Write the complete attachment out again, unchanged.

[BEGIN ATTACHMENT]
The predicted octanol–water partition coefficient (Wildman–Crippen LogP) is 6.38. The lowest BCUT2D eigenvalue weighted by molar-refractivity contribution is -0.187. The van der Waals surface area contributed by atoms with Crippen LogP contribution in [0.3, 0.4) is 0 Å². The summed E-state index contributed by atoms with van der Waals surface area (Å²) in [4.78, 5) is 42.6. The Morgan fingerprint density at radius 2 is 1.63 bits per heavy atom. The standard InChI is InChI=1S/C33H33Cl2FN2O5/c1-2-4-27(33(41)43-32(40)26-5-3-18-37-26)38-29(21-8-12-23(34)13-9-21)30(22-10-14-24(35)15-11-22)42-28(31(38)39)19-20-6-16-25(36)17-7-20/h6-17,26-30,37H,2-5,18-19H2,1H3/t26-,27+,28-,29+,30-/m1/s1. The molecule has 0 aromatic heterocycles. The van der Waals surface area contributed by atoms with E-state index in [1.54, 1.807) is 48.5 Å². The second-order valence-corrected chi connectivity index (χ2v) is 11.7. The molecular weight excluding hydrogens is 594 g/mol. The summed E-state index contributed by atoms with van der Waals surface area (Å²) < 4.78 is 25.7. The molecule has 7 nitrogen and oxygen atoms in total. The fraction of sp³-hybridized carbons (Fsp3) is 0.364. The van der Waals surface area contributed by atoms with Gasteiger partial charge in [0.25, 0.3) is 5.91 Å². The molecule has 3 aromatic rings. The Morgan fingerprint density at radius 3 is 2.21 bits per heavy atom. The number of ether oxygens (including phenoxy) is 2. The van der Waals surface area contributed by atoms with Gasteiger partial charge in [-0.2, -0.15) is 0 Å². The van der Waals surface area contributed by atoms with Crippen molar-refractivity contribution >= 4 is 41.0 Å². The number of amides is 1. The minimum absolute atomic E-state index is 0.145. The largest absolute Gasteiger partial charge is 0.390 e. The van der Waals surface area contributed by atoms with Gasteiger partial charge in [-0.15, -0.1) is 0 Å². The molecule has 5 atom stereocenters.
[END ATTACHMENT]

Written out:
The predicted octanol–water partition coefficient (Wildman–Crippen LogP) is 6.38. The lowest BCUT2D eigenvalue weighted by molar-refractivity contribution is -0.187. The van der Waals surface area contributed by atoms with Crippen LogP contribution in [0.3, 0.4) is 0 Å². The summed E-state index contributed by atoms with van der Waals surface area (Å²) in [4.78, 5) is 42.6. The Morgan fingerprint density at radius 2 is 1.63 bits per heavy atom. The standard InChI is InChI=1S/C33H33Cl2FN2O5/c1-2-4-27(33(41)43-32(40)26-5-3-18-37-26)38-29(21-8-12-23(34)13-9-21)30(22-10-14-24(35)15-11-22)42-28(31(38)39)19-20-6-16-25(36)17-7-20/h6-17,26-30,37H,2-5,18-19H2,1H3/t26-,27+,28-,29+,30-/m1/s1. The molecule has 0 aromatic heterocycles. The van der Waals surface area contributed by atoms with E-state index in [1.54, 1.807) is 48.5 Å². The second-order valence-corrected chi connectivity index (χ2v) is 11.7. The molecular weight excluding hydrogens is 594 g/mol. The summed E-state index contributed by atoms with van der Waals surface area (Å²) < 4.78 is 25.7. The molecule has 7 nitrogen and oxygen atoms in total. The fraction of sp³-hybridized carbons (Fsp3) is 0.364. The van der Waals surface area contributed by atoms with Gasteiger partial charge in [0.25, 0.3) is 5.91 Å². The molecule has 3 aromatic rings. The Morgan fingerprint density at radius 3 is 2.21 bits per heavy atom. The number of ether oxygens (including phenoxy) is 2. The van der Waals surface area contributed by atoms with Gasteiger partial charge in [-0.2, -0.15) is 0 Å². The van der Waals surface area contributed by atoms with Crippen molar-refractivity contribution >= 4 is 41.0 Å². The number of amides is 1. The minimum absolute atomic E-state index is 0.145. The largest absolute Gasteiger partial charge is 0.390 e. The van der Waals surface area contributed by atoms with Gasteiger partial charge in [-0.15, -0.1) is 0 Å². The molecule has 5 atom stereocenters.